Monday, October 08, 2018

Friedrich Nietzsche and Lou Salome: The Movie

"Lou Andreas Salome: The Audacity To Be Free" is a good movie about the life of Lou Salome (1861-1937)--the Russian philosopher, novelist, essayist, and psychoanalyst, who became a seductive muse for Friedrich Nietzsche, Paul Ree, Rainer Rilke, and Sigmund Freud.  This is a German movie released in Germany in 2016 and then released this year in North America with English subtitles.  It can now be found at Amazon.

Cordula Kablitz-Post is the director of the movie and the co-author of the screenplay.  The movie shows her intelligent study of Lou's life and writings.  Four different actresses play Lou at four periods of her life.

Here is the trailer.



I have written about Nietzsche being "under Lou Salome's whip" (here and here).  She wrote the first--and perhaps most insightful--book on Nietzsche.  She saw that Nietzsche's early and late writings show his struggle with his religious longings, which he overcame only for a time in his middle writings (such as Human, All Too Human), where he showed his devotion to a philosophic and Darwinian science.  Like me, Lou thought that Nietzsche's middle writings were his best.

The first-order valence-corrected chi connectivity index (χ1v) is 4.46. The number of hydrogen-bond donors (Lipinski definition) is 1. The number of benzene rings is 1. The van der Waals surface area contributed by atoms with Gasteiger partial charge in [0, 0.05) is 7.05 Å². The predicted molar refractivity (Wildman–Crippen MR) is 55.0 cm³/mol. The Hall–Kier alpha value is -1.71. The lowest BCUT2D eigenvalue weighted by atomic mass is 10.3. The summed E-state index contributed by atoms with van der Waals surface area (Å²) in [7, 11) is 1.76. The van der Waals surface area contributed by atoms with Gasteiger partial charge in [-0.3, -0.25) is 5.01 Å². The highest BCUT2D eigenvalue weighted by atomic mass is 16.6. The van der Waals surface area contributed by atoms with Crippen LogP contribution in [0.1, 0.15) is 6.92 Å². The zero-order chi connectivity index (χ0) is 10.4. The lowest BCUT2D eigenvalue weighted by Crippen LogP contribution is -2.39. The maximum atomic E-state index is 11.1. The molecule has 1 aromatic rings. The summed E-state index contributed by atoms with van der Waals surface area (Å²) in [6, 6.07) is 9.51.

Nietzsche's struggle with God and with the possible consequences of the death of God is suggested in one scene (about 58 minutes into the movie), where Salome and Nietzsche are playfully swimming in a river.  As they joke about death and drowning, Lou speaks about her loss of faith in God as a young girl. Then Nietzsche says: "Living without faith takes a lot of energy. Perhaps it's even impossible. And it will be our undoing someday."

The meaning of "our undoing" from our loss of faith is suggested by the coming of Nazism to Germany in 1933.  Lou is in poor health in that year in Germany--she will die in 1937--and she is dictating her memoir to a young admirer--Ernst Pfeiffer, who will edit her memoir for publication in 1951.

We see how Nietzsche's sister--Elisabeth Forster-Nietzsche--helped to break up Lou's friendship with Nietzsche.  We also hear about Elisabeth's management of the Nietzsche Archives to turn Nietzsche into the Nazi Philosopher and her scorn for Lou, who fears Nazi persecution.

In this way, the movie intimates the question of whether Nietzsche's death of God and Lou's philosophic freedom from faith lead somehow to the Nazi catastrophe.

I have written about the "Nazi philosophers" here, here., and here.

I haven't yet figured out how all of this is related to another theme of the film: the complexity of human eroticism at many levels--sexual, intellectual, and religious.  I might need to study some of Lou's other writing, such as the first two chapters of her memoir--entitled "The God Experience" and "The Experience of Love."

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